Jerry Le gets his Class A license and becomes a truck driver. He goes to V&H Trucking which agrees to use him for "spot" jobs. No benefits, no taxes, no social security -- just a 1099 and a lump sum for each job.
In late 2010, V&H uses Le for a job. He's supposed to drive with a co-driver hauling goods from LA to New York, then to Georgia, then back to New York, then back to LA. It'll take 10 days. For which Le will be paid the princely sum of $1100. Le takes the job.
Le and his co-driver do all the things. Drive stuff from LA to New York. Drive more stuff from NY to GA. Drive additional stuff from GA back to NY. They're now on the last leg of their journey, with a final load from NY back to LA.
At which point Le's co-driver crashes the truck. Le's sleeping in the cab at the time. Le's ejected from the vehicle and suffers serious injuries, including but not limited to a broken neck. Vomiting blood, etc. Not good.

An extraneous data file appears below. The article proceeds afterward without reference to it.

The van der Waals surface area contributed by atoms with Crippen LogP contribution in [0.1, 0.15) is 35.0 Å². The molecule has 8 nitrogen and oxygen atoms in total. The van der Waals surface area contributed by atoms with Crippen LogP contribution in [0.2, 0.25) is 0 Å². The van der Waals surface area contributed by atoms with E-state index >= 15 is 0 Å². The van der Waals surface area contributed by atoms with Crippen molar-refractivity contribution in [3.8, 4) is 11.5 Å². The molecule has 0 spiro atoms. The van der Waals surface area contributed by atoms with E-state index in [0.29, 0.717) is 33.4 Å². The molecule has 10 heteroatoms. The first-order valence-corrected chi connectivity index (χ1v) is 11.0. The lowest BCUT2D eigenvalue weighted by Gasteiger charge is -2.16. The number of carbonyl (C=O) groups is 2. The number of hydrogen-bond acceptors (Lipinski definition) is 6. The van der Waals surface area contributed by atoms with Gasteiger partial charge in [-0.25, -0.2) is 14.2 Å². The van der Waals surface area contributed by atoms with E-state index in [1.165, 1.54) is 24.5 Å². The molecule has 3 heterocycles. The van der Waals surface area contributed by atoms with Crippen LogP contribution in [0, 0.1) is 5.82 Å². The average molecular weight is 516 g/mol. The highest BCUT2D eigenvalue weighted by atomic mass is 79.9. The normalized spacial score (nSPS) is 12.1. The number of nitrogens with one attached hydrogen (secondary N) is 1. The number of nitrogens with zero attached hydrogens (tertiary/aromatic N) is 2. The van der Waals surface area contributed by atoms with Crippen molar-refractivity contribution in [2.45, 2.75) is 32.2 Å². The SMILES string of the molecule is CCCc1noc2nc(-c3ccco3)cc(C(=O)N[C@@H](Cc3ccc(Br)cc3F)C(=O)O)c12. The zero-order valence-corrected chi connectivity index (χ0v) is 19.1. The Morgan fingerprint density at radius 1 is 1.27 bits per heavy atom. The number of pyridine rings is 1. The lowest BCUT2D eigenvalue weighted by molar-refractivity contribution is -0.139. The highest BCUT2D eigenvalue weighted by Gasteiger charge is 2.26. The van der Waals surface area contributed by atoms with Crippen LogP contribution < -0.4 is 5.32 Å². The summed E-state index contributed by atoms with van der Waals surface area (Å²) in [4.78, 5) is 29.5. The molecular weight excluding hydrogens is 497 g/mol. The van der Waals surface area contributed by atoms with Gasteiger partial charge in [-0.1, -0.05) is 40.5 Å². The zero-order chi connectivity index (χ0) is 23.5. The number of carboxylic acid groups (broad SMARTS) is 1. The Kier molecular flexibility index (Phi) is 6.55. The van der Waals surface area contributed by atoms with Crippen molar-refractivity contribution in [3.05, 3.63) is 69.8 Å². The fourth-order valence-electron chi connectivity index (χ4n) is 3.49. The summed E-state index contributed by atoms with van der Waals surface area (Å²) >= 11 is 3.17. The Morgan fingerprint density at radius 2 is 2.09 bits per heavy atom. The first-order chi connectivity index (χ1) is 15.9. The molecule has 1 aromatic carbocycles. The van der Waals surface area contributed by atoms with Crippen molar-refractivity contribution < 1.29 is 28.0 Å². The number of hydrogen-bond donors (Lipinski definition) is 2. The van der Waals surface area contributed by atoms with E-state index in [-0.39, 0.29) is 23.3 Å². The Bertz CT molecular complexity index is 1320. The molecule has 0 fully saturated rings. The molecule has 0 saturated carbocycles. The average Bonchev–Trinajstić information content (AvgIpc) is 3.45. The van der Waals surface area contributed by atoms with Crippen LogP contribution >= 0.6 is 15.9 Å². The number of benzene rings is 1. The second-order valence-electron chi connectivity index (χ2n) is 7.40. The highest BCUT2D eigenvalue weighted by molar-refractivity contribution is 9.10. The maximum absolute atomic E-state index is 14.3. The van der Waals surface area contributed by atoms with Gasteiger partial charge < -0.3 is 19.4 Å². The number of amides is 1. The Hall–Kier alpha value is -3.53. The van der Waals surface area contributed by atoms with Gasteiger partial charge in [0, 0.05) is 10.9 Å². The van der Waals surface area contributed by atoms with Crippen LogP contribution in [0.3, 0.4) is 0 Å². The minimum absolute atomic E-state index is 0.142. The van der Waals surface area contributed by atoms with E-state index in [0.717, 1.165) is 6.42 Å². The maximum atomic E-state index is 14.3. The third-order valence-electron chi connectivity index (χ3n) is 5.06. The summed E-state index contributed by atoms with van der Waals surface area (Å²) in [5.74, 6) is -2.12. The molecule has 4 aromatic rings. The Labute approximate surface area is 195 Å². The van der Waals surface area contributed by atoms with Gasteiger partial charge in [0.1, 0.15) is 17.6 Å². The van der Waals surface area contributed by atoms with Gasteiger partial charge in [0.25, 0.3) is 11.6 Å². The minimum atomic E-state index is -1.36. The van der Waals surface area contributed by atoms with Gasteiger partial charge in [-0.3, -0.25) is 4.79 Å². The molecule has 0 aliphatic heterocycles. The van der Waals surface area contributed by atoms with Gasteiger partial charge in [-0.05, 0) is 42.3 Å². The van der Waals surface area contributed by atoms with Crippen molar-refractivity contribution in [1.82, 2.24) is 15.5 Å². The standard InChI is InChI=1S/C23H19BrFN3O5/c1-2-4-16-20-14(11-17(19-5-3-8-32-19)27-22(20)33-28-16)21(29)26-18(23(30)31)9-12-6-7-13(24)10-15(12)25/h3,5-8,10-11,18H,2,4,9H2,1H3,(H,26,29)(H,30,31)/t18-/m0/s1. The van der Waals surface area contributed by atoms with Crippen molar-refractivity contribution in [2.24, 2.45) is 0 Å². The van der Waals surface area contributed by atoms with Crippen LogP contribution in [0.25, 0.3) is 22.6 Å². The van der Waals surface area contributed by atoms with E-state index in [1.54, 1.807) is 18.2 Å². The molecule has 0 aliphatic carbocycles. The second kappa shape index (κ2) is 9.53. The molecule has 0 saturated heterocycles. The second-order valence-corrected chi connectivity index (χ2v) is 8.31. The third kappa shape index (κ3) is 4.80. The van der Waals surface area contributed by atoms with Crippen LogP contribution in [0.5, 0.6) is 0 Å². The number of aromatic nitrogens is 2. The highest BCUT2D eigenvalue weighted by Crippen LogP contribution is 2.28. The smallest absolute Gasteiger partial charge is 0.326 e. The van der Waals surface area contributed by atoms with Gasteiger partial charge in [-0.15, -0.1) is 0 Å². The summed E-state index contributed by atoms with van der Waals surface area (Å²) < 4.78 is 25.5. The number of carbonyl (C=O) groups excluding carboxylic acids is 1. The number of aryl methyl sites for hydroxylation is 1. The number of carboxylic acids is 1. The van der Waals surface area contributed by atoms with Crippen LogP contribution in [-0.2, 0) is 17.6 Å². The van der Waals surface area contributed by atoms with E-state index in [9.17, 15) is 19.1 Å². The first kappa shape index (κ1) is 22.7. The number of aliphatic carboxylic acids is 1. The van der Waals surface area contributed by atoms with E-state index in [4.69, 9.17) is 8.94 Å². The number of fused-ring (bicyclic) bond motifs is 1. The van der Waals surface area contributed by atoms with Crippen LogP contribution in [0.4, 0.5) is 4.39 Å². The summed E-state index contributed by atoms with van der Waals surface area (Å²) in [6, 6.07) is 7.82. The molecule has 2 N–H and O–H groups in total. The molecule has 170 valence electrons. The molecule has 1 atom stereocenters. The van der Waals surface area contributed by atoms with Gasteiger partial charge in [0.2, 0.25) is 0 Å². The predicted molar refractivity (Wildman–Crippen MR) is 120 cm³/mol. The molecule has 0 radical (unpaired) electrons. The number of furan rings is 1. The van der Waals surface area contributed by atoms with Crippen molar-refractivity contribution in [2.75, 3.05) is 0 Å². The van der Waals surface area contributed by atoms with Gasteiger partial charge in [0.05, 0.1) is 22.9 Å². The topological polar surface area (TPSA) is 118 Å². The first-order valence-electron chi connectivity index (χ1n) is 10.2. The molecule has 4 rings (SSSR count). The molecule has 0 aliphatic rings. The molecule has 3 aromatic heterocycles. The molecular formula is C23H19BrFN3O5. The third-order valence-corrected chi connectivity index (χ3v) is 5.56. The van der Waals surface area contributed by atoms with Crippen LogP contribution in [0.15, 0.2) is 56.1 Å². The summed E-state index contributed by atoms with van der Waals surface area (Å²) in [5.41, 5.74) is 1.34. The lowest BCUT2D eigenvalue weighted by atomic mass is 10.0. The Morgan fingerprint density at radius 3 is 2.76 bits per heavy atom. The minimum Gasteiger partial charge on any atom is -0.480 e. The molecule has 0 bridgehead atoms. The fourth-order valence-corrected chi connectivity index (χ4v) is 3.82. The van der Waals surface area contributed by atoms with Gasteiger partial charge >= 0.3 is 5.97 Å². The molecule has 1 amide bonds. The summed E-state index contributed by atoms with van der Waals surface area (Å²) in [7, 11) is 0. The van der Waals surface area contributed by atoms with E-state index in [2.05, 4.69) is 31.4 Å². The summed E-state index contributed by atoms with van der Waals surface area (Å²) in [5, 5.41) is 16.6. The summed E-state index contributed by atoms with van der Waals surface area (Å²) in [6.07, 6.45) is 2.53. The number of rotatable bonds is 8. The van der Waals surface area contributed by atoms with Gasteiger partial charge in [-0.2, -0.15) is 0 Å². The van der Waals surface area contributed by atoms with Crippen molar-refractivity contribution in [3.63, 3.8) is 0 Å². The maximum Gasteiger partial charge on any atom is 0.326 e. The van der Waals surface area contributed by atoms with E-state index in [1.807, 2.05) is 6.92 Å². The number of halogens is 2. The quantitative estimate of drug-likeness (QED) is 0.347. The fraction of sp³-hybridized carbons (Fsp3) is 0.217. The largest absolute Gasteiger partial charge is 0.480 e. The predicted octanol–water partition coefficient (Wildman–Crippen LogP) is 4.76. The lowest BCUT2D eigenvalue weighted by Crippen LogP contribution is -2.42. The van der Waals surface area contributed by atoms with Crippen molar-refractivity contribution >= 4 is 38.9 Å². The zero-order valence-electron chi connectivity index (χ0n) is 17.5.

Le eventually asks about getting paid for the trip, and maybe getting reimbursed for his medical care through worker's comp. At which point V&H tells him to pound sand. They say they're not paying for medical care because he's not an employee and so isn't eligible for worker's comp.
Oh, yeah, V&H also refuses to pay him the $1100 for the trip. Because he never "finished" the job once his co-worker crashed on the final leg and broke Le's neck.
Fortunately for Le, the Court of Appeal is more sympathetic to his plight than was V&H. Justice Richman reverses the grant of summary judgment for V&H's insurance company against Le.